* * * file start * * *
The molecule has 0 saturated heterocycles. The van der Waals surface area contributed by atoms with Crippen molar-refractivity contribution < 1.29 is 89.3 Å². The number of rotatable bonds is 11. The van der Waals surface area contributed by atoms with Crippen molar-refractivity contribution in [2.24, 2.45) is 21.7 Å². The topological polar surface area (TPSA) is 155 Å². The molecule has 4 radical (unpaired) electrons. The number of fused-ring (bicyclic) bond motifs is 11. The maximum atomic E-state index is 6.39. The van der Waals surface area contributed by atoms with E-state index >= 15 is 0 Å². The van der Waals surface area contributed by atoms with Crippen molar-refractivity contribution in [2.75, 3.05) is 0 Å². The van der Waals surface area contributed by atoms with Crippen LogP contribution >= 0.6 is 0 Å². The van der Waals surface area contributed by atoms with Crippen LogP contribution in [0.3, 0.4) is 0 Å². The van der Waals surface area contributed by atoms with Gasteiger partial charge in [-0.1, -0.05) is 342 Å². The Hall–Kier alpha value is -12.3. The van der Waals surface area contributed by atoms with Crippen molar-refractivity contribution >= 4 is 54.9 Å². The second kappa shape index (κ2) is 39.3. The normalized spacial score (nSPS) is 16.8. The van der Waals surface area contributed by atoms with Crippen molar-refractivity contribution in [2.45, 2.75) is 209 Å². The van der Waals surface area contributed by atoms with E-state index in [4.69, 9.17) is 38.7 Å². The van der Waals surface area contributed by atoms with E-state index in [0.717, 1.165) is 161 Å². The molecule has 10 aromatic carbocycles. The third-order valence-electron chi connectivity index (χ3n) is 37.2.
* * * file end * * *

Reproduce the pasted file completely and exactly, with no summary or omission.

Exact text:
The molecule has 0 saturated heterocycles. The van der Waals surface area contributed by atoms with Crippen molar-refractivity contribution < 1.29 is 89.3 Å². The number of rotatable bonds is 11. The van der Waals surface area contributed by atoms with Crippen molar-refractivity contribution in [2.24, 2.45) is 21.7 Å². The topological polar surface area (TPSA) is 155 Å². The molecule has 4 radical (unpaired) electrons. The number of fused-ring (bicyclic) bond motifs is 11. The maximum atomic E-state index is 6.39. The van der Waals surface area contributed by atoms with E-state index >= 15 is 0 Å². The van der Waals surface area contributed by atoms with Crippen molar-refractivity contribution in [2.75, 3.05) is 0 Å². The van der Waals surface area contributed by atoms with Crippen LogP contribution >= 0.6 is 0 Å². The van der Waals surface area contributed by atoms with Crippen LogP contribution in [0.3, 0.4) is 0 Å². The van der Waals surface area contributed by atoms with Gasteiger partial charge in [-0.1, -0.05) is 342 Å². The Hall–Kier alpha value is -12.3. The van der Waals surface area contributed by atoms with Crippen molar-refractivity contribution >= 4 is 54.9 Å². The second kappa shape index (κ2) is 39.3. The normalized spacial score (nSPS) is 16.8. The van der Waals surface area contributed by atoms with Crippen molar-refractivity contribution in [2.45, 2.75) is 209 Å². The van der Waals surface area contributed by atoms with E-state index in [4.69, 9.17) is 38.7 Å². The van der Waals surface area contributed by atoms with E-state index in [0.717, 1.165) is 161 Å². The molecule has 10 aromatic carbocycles. The third-order valence-electron chi connectivity index (χ3n) is 37.2.